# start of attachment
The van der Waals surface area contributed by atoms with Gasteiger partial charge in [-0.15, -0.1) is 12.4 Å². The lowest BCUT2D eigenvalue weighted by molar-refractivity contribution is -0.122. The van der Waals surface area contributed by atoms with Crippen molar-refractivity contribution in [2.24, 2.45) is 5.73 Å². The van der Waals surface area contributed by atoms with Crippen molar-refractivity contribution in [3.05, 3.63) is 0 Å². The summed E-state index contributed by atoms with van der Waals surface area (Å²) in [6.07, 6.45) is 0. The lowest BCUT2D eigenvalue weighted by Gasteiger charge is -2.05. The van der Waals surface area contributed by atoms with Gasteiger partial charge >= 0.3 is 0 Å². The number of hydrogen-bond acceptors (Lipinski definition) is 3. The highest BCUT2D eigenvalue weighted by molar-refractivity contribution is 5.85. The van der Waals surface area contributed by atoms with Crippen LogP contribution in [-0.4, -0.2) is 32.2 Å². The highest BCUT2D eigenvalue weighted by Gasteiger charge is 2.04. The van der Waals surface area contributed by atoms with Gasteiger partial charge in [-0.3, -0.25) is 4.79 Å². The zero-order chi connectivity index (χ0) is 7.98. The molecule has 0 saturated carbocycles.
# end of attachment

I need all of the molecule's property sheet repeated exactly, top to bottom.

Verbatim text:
The van der Waals surface area contributed by atoms with Gasteiger partial charge in [-0.15, -0.1) is 12.4 Å². The lowest BCUT2D eigenvalue weighted by molar-refractivity contribution is -0.122. The van der Waals surface area contributed by atoms with Crippen molar-refractivity contribution in [2.24, 2.45) is 5.73 Å². The van der Waals surface area contributed by atoms with Crippen molar-refractivity contribution in [3.05, 3.63) is 0 Å². The summed E-state index contributed by atoms with van der Waals surface area (Å²) in [6.07, 6.45) is 0. The lowest BCUT2D eigenvalue weighted by Gasteiger charge is -2.05. The van der Waals surface area contributed by atoms with Gasteiger partial charge >= 0.3 is 0 Å². The number of hydrogen-bond acceptors (Lipinski definition) is 3. The highest BCUT2D eigenvalue weighted by molar-refractivity contribution is 5.85. The van der Waals surface area contributed by atoms with Crippen LogP contribution in [-0.4, -0.2) is 32.2 Å². The highest BCUT2D eigenvalue weighted by Gasteiger charge is 2.04. The van der Waals surface area contributed by atoms with Gasteiger partial charge in [-0.3, -0.25) is 4.79 Å². The zero-order chi connectivity index (χ0) is 7.98. The molecule has 0 saturated carbocycles.